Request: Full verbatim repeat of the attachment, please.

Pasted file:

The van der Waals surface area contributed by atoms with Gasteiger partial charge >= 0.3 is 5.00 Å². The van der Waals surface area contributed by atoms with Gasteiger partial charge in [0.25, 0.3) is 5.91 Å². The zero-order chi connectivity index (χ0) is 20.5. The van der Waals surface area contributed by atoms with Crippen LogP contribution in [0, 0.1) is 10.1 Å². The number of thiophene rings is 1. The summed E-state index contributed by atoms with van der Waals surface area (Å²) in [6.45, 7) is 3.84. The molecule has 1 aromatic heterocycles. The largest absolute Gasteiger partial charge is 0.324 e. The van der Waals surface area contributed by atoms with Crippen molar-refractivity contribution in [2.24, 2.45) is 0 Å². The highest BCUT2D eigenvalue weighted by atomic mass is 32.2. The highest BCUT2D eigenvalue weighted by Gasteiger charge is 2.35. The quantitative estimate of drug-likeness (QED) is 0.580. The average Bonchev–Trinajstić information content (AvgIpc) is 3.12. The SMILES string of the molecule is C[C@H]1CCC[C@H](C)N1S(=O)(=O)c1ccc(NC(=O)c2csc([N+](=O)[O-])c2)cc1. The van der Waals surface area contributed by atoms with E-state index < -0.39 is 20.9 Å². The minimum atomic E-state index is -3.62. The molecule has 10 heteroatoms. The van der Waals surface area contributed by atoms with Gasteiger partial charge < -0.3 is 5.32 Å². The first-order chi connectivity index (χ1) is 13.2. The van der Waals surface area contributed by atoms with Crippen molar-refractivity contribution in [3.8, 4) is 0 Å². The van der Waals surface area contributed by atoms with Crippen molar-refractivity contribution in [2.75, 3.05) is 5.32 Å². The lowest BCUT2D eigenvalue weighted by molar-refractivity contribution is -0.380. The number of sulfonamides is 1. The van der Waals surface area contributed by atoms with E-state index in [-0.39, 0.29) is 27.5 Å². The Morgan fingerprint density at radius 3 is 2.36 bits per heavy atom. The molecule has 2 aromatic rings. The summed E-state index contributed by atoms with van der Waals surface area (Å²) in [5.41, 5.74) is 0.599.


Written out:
The van der Waals surface area contributed by atoms with Gasteiger partial charge >= 0.3 is 5.00 Å². The van der Waals surface area contributed by atoms with Gasteiger partial charge in [0.25, 0.3) is 5.91 Å². The zero-order chi connectivity index (χ0) is 20.5. The van der Waals surface area contributed by atoms with Crippen LogP contribution in [0, 0.1) is 10.1 Å². The number of thiophene rings is 1. The summed E-state index contributed by atoms with van der Waals surface area (Å²) in [6.45, 7) is 3.84. The molecule has 1 aromatic heterocycles. The largest absolute Gasteiger partial charge is 0.324 e. The van der Waals surface area contributed by atoms with Crippen molar-refractivity contribution in [2.24, 2.45) is 0 Å². The highest BCUT2D eigenvalue weighted by atomic mass is 32.2. The highest BCUT2D eigenvalue weighted by Gasteiger charge is 2.35. The quantitative estimate of drug-likeness (QED) is 0.580. The average Bonchev–Trinajstić information content (AvgIpc) is 3.12. The SMILES string of the molecule is C[C@H]1CCC[C@H](C)N1S(=O)(=O)c1ccc(NC(=O)c2csc([N+](=O)[O-])c2)cc1. The van der Waals surface area contributed by atoms with E-state index < -0.39 is 20.9 Å². The minimum atomic E-state index is -3.62. The molecule has 10 heteroatoms. The van der Waals surface area contributed by atoms with Gasteiger partial charge < -0.3 is 5.32 Å². The first-order chi connectivity index (χ1) is 13.2. The van der Waals surface area contributed by atoms with Crippen molar-refractivity contribution in [3.8, 4) is 0 Å². The van der Waals surface area contributed by atoms with Crippen molar-refractivity contribution in [2.75, 3.05) is 5.32 Å². The lowest BCUT2D eigenvalue weighted by molar-refractivity contribution is -0.380. The number of sulfonamides is 1. The van der Waals surface area contributed by atoms with E-state index in [-0.39, 0.29) is 27.5 Å². The Morgan fingerprint density at radius 3 is 2.36 bits per heavy atom. The molecule has 2 aromatic rings. The summed E-state index contributed by atoms with van der Waals surface area (Å²) in [5.41, 5.74) is 0.599.